SERS detection of biomolecules using lithographed nanoparticles towards a reproducible SERS biosensor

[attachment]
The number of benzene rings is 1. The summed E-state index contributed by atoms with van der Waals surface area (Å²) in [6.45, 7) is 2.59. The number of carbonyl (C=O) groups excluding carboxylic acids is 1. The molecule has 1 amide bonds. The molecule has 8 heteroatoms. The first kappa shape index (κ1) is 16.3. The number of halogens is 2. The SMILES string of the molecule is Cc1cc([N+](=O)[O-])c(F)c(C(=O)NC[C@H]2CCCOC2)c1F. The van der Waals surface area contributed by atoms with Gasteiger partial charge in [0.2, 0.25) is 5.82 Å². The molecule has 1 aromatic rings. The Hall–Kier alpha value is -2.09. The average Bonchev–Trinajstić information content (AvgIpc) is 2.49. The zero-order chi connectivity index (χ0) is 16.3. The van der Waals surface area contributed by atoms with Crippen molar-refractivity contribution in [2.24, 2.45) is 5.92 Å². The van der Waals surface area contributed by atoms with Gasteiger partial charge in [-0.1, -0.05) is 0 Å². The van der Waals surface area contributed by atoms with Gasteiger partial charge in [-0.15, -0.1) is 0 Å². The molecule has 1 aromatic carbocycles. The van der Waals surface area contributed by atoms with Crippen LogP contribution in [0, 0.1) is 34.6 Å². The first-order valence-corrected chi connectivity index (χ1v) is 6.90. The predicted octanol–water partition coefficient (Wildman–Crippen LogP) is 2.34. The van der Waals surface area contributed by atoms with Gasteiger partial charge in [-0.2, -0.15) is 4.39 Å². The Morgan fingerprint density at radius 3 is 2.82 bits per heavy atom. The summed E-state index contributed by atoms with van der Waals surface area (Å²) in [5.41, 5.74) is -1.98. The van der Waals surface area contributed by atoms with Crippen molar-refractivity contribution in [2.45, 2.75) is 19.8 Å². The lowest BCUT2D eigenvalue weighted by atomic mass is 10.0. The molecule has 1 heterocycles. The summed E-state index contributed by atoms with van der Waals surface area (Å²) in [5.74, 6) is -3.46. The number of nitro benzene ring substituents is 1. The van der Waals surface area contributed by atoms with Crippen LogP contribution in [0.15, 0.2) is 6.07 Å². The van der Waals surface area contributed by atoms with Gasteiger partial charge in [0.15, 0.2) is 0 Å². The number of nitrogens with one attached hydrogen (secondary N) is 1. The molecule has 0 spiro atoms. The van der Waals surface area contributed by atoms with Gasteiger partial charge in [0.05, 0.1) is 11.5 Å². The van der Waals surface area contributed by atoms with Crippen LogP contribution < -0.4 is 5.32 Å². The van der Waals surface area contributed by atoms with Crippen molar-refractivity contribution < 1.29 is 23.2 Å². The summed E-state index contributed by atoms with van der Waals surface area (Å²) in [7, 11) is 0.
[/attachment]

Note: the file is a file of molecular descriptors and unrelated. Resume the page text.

In this paper we highlight the accurate spectral detection of bovine serum albumin and ribonuclease-A using a surface-enhanced Raman scattering (SERS) substrate based on gold nanocylinders obtained by electron-beam lithography (EBL). The nanocylinders have diameters from 100 to 180¬†nm with a gap of 200¬†nm. We demonstrate that optimizing the size and the shape of the lithographed gold nanocylinders, we can obtain SERS spectra of proteins at low concentration. This SERS study enabled us to estimate high enhancement factors (10 5 for BSA and 10 7 for RNase-A) of important bands in the protein Raman spectrum measured for 1¬†mM concentration. We demonstrate that, to reach the highest enhancement, it is necessary to optimize the SERS signal and that the main parameter of optimization is the LSPR position. The LSPR have to be suitably located between the laser excitation wavelength, which is 632.8¬†nm, and the position of the considered Raman band. Our study underlines the efficiency of gold nanocylinder arrays in the spectral detection of proteins.